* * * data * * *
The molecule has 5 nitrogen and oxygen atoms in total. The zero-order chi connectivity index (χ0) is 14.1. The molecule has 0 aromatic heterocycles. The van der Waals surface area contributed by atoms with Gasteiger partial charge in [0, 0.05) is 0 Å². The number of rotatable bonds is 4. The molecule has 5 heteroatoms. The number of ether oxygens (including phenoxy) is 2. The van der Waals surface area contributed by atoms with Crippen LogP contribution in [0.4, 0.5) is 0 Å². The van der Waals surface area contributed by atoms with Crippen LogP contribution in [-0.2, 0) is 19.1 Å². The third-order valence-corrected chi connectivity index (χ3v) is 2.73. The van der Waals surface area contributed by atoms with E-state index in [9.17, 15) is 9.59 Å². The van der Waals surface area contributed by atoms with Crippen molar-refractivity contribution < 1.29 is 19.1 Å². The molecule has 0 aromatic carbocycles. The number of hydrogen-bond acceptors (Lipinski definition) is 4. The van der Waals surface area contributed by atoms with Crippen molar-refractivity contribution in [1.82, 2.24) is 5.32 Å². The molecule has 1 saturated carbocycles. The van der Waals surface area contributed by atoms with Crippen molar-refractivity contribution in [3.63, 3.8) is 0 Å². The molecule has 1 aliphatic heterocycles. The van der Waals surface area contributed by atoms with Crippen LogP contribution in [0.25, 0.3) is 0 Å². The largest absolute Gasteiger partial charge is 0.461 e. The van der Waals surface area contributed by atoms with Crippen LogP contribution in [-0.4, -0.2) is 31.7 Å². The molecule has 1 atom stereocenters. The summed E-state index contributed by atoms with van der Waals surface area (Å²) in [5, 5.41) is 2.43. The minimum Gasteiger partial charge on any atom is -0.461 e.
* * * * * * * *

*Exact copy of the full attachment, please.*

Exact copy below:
The molecule has 5 nitrogen and oxygen atoms in total. The zero-order chi connectivity index (χ0) is 14.1. The molecule has 0 aromatic heterocycles. The van der Waals surface area contributed by atoms with Gasteiger partial charge in [0, 0.05) is 0 Å². The number of rotatable bonds is 4. The molecule has 5 heteroatoms. The number of ether oxygens (including phenoxy) is 2. The van der Waals surface area contributed by atoms with Crippen LogP contribution in [0.4, 0.5) is 0 Å². The van der Waals surface area contributed by atoms with Crippen LogP contribution in [-0.2, 0) is 19.1 Å². The third-order valence-corrected chi connectivity index (χ3v) is 2.73. The van der Waals surface area contributed by atoms with E-state index in [9.17, 15) is 9.59 Å². The van der Waals surface area contributed by atoms with Crippen molar-refractivity contribution < 1.29 is 19.1 Å². The molecule has 0 aromatic carbocycles. The number of hydrogen-bond acceptors (Lipinski definition) is 4. The van der Waals surface area contributed by atoms with Crippen molar-refractivity contribution in [1.82, 2.24) is 5.32 Å². The molecule has 1 saturated carbocycles. The van der Waals surface area contributed by atoms with Crippen molar-refractivity contribution in [3.63, 3.8) is 0 Å². The molecule has 1 aliphatic heterocycles. The van der Waals surface area contributed by atoms with Crippen LogP contribution in [0.25, 0.3) is 0 Å². The largest absolute Gasteiger partial charge is 0.461 e. The van der Waals surface area contributed by atoms with Crippen LogP contribution in [-0.4, -0.2) is 31.7 Å². The molecule has 1 atom stereocenters. The summed E-state index contributed by atoms with van der Waals surface area (Å²) in [5, 5.41) is 2.43. The minimum Gasteiger partial charge on any atom is -0.461 e.